- Learn from it, remember it, and let go of it. These experiences are gifts for us. They teach us how to be humane, and imperfect, and provide us with a roadmap on how to improve ourselves, not only for the benefit of oppressed groups, but also to provide us with the opportunity to liberate ourselves. When we take lessons from the experiences in which we were not at our best self, we help set a chart to where we want to go and our role/responsibility in achieving it. We take these experiences with us to remind us of that course. However, if we fail to take the opportunity to forgive ourselves and practice self-love, we will never get there. When we hear people of getting caught in the trap of guilt, it is because they have not learned from their experiences and subsequently haven’t forgiven themselves for them. Every person on this Earth is going to make mistakes. When we don’t move on from them, we can’t fully show up and engage in the process.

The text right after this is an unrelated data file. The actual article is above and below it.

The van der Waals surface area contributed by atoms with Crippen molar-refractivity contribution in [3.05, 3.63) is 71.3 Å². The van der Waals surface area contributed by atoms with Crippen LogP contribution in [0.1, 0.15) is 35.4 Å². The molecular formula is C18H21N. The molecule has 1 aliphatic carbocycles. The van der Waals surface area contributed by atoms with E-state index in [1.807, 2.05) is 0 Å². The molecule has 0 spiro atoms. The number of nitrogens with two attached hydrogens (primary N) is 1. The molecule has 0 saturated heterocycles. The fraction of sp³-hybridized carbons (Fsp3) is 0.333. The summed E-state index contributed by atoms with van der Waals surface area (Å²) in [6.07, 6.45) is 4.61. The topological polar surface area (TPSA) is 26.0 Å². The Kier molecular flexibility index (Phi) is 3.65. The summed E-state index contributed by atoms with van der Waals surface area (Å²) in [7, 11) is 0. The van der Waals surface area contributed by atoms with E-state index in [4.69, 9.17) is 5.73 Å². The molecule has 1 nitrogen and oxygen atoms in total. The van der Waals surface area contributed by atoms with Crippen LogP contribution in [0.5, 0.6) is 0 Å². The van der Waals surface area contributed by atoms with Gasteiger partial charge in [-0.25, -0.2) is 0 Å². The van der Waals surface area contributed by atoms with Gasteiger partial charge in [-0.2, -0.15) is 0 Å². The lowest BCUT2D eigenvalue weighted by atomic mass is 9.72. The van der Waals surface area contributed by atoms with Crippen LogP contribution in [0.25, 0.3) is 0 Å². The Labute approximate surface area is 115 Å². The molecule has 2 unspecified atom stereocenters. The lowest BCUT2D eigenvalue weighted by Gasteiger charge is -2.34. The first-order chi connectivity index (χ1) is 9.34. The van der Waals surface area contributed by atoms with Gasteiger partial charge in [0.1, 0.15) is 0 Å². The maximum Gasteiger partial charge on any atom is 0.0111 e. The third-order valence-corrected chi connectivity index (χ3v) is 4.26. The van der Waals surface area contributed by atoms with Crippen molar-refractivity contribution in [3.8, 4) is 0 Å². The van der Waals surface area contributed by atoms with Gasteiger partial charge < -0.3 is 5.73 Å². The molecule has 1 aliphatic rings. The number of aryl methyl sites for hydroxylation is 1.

As far as the instance above, I am sorry to that man for whom I made some very unfair assumptions. Some of these could have been true, I don’t know. But I didn’t even entertain the idea that they might not be. The work is never ending. We never stop learning, growing, and undoing our own prejudices. It is hard work, but we need to be there for each other to help guide one another through this gauntlet. Now if you excuse me, I need to go sit in my sh*t for a little while.